Strategic issues require top management decisions. Strategic decisions overarch several areas of a firm’s operations. Therefore, top management involvement in decision making is imperative since only they have the perspective to understand and anticipate broad implications and ramifications, and only they have the power to authorize necessary resource allocations needed for implementation.
Strategic issues have six identifiable dimensions.
Strategic issues involve the allocation of large amounts of company resources. Strategic decisions characteristically involve substantial resource deployment. These people, physical assets, or monies must be either redi¬ rected from internal sources or secured from outside the firm. In either case, strategic decisions commit a firm to a stream of actions over an extended period of time thus involving substantial resource support
. Strategic issues are likely to have a significant impact on the long¬ term prosperity of the firm. Strategic decisions ostensibly commit the firm for a period of approximately five years; however, the time frame of impact is often much longer. Once a firm has committed itself in a major way to a particular strategic option, its competitive image and advantages are usually tied to that strategy. Firms become known in certain markets, for certain products, with certain characteristics. To shift from these markets, prod¬ ucts, or technologies through the adoption of a radically different strategy would jeopardize the progress which they had previously made. Thus, strategic decisions have enduring impacts on the firm—for better or worse.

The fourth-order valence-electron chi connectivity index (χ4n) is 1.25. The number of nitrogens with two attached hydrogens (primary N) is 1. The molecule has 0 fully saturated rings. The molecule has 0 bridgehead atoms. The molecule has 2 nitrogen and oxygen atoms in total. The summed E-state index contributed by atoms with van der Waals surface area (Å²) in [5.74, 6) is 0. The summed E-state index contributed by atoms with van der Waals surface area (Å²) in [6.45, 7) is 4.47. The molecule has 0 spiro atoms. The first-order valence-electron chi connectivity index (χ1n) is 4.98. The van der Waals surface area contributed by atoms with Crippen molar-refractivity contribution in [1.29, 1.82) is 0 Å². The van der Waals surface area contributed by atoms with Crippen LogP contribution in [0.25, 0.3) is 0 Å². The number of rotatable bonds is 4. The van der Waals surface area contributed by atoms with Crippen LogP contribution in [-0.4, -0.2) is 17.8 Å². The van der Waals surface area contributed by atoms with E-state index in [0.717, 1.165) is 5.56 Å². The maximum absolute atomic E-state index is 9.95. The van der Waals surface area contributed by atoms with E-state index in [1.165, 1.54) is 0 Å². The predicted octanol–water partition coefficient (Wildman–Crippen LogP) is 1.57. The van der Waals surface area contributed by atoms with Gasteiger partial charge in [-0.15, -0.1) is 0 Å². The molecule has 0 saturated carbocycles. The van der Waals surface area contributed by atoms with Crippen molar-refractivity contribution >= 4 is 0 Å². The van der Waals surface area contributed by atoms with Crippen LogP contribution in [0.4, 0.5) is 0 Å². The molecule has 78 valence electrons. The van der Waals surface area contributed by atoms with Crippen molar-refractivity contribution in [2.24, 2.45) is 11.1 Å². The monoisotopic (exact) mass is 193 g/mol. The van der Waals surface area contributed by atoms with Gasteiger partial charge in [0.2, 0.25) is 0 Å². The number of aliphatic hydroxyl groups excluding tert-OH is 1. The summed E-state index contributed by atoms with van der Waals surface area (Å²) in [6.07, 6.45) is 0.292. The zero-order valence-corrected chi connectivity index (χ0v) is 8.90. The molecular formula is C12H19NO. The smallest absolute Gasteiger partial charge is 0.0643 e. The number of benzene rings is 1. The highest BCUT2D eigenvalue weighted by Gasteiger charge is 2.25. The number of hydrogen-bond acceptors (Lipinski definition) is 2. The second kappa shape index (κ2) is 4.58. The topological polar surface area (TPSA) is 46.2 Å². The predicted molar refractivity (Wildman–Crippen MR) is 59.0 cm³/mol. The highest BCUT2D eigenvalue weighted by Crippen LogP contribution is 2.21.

Strategic issues are future oriented.
A major distinguishing feature of strategic decisions is they are made based upon what managers anticipate or forecast rather than know. Emphasis is placed on the development of projec¬ tions which will enable the firm to select the most promising strategic options. In the turbulent and competitive free enterprise environment, a successful firm must take a proactive stance toward change. Strategic issues usually result in major multi-functional or multibusi¬ ness consequences.
A strategic decision is a coordination one.
Decisions about such factors as customer mix, competitive emphasis, or organizational structure necessarily involve a number of a firm’s strategic business units (SBUs), functions, divisions, or program units. Each of these areas will be affected by the allocation or reallocation of responsibilities and resources related to the decision. Strategic issues necessitate consideration of factors in the firm’s external environment. All business firms exist within an open system. They impact and are impacted by conditions external to the firm and largely beyond their control. Therefore, if a firm is to be successful in optimally positioning itself in future competitive situations, its strategic managers need to look beyond the limits of the firm’s own operations. They must consider what relevant others are likely to do, e.g., competitors, customers, suppliers, creditors, government, and labor.